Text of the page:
Bose-Einstein condensate


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Related to Bose-Einstein condensate: plasma, Fermionic condensate

Bose-Ein·stein condensate

 (bōz′īn′stīn′)
n.
A state of matter that forms below a critical temperature in which all bosons in the matter fall into the same quantum state. Also called superatom.

[After Satyendra Nath Bose and Albert Einstein.]
American Heritage® Dictionary of the English Language, Fifth Edition. Copyright © 2016 by Houghton Mifflin Harcourt Publishing Company. Published by Houghton Mifflin Harcourt Publishing Company. All rights reserved.
References in periodicals archive ?
At these temperatures, the atoms behave entirely according to the laws of quantum mechanics and form what is known as a Bose-Einstein condensate -- a state of matter that Einstein predicted in another pioneering paper in 1925.
They can be used to describe nonlinear patterns in plasma [4], in optical media [5], in the Bose-Einstein condensate [6], and so forth.
Physicist Satyendra Nath Bose, born on January 1, 1894, is best known for his work on quantum mechanics in the early 1920s, providing the foundation for Bose-Einstein statistics and the theory of the Bose-Einstein condensate.
University of Cambridge researchers, led by Professor Jeremy Baumberg from the NanoPhotonics Centre, in collaboration with researchers from Mexico and Greece, have built a switch which utilises a new state of matter called a polariton Bose-Einstein condensate in order to mix electrical and optical signals, while using miniscule amounts of energy.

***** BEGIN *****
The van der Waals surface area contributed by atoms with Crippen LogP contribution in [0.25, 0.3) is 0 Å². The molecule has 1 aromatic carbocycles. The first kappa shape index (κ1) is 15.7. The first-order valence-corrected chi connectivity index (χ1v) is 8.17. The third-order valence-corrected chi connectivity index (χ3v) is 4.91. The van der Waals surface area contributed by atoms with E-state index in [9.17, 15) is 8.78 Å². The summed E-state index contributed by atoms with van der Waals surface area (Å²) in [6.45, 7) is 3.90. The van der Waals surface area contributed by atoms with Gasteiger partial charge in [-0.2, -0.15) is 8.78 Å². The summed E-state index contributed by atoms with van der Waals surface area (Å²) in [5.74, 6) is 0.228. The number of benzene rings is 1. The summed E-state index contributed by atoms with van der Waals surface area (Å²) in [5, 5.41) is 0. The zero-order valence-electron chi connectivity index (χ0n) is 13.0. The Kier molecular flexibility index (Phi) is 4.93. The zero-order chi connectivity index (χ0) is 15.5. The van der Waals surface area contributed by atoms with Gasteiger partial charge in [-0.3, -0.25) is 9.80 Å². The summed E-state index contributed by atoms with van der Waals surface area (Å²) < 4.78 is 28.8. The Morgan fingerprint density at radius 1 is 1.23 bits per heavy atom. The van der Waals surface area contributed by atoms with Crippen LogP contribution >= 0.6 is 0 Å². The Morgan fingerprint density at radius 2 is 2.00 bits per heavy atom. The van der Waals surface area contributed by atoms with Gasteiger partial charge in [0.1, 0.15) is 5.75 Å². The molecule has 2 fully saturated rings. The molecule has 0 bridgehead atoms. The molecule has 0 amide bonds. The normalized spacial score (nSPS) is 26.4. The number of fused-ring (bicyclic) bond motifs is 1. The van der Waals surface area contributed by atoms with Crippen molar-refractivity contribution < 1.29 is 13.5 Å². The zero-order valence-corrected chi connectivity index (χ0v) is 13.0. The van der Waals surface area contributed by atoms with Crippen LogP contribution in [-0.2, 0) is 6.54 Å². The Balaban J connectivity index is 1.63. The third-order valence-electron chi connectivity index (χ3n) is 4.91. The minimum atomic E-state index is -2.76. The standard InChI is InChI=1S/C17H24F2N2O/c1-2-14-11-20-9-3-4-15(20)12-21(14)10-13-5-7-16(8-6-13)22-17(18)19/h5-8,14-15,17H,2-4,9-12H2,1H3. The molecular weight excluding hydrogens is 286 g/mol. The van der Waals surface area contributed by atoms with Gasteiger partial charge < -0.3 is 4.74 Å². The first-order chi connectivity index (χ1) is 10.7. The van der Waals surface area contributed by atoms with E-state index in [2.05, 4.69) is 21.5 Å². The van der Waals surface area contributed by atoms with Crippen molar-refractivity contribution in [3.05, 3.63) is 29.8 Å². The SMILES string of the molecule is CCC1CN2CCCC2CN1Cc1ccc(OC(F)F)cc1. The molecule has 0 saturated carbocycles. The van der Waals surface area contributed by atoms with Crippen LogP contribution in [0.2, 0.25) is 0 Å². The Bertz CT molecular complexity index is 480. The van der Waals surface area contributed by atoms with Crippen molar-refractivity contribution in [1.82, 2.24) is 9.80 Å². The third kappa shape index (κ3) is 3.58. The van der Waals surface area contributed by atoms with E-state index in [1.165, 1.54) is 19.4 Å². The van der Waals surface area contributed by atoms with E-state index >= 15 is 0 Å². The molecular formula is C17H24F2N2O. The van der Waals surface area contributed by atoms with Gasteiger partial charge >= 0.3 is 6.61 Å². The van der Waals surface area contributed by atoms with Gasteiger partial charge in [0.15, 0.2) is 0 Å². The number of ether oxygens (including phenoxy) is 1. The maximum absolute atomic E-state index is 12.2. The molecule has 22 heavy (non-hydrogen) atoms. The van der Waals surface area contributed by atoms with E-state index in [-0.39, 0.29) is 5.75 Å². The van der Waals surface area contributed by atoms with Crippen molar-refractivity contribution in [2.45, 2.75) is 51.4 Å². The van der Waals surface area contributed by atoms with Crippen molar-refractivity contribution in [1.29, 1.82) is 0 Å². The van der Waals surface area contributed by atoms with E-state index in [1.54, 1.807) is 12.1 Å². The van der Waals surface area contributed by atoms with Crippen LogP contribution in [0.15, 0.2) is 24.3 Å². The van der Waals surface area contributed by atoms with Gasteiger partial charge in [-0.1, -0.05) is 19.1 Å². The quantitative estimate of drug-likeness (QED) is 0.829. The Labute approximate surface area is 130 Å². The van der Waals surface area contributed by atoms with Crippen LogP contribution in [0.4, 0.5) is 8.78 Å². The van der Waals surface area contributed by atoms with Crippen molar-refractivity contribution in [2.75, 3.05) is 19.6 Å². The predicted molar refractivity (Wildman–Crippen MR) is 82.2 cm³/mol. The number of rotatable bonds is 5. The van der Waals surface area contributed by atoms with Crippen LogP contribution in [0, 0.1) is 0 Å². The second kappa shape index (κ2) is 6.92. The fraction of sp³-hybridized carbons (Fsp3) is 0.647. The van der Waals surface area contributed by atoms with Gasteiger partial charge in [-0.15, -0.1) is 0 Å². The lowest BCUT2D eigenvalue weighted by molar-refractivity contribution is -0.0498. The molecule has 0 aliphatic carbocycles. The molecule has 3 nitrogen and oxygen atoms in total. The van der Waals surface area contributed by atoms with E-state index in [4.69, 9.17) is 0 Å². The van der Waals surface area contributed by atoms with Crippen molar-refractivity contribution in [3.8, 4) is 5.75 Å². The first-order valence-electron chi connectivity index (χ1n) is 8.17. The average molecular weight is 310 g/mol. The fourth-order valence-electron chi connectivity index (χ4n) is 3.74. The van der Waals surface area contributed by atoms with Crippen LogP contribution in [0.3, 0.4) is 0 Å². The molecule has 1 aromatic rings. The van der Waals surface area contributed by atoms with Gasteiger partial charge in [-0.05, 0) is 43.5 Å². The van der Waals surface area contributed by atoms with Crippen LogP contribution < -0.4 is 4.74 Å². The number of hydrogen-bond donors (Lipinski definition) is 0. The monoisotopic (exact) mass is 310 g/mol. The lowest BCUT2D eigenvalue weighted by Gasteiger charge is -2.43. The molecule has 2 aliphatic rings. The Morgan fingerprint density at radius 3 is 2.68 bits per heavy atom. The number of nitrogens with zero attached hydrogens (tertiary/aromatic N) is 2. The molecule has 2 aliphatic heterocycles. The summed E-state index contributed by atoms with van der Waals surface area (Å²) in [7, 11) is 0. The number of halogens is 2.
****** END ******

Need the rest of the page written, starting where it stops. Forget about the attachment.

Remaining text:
Mendeleev sodium Na significantly larger amount of Bose-Einstein condensate (up to 105 supercooled atoms of this element) [17].
Such bosons share the same quantum ground state, behaving as a Bose-Einstein Condensate (BEC), characterized by a single macroscopic wave function.
If you aren't shocked that a fifth state exists, you probably know that it is called the Bose-Einstein Condensate. Named after Satyendra Nath Bose and Albert Einstein, this state comprises of a dilute gas of bosons (also named after S.N.Bose) cooled down to absolute zero where they stay at the lowest quantum state.
Xie, "Nonautonomous matter-wave solitons in a Bose-Einstein condensate with an external potential," Journal of the Physical Society of Japan, vol.
An salient possibility is that the phase transition can be modeled using the formalism for the Bose-Einstein condensate [Freeman and Vitiello, 2008; Marshall, 1989] as s a heuristic metaphor to help explore these macroscopic phenomena, perhaps to explore the role of water dipoles in massive synchronization of firing in the neuropil by ephapsis [Anastassio et al., 2011].
One of the interesting dynamical features in the context of Bose-Einstein condensate (BEC) is the formation of matter wave solitons such as bright solitons [4, 5], dark solitons [5], vortex solitons [6], and gap solitons [7], which have been experimentally achieved before.
Anita has worked at Nasa for the last 11 years and is leading an experiment to create the coldest temperature ever, which has been named Bose-Einstein Condensate after Albert Einstein and Indian physician Satyendra Nath Bose.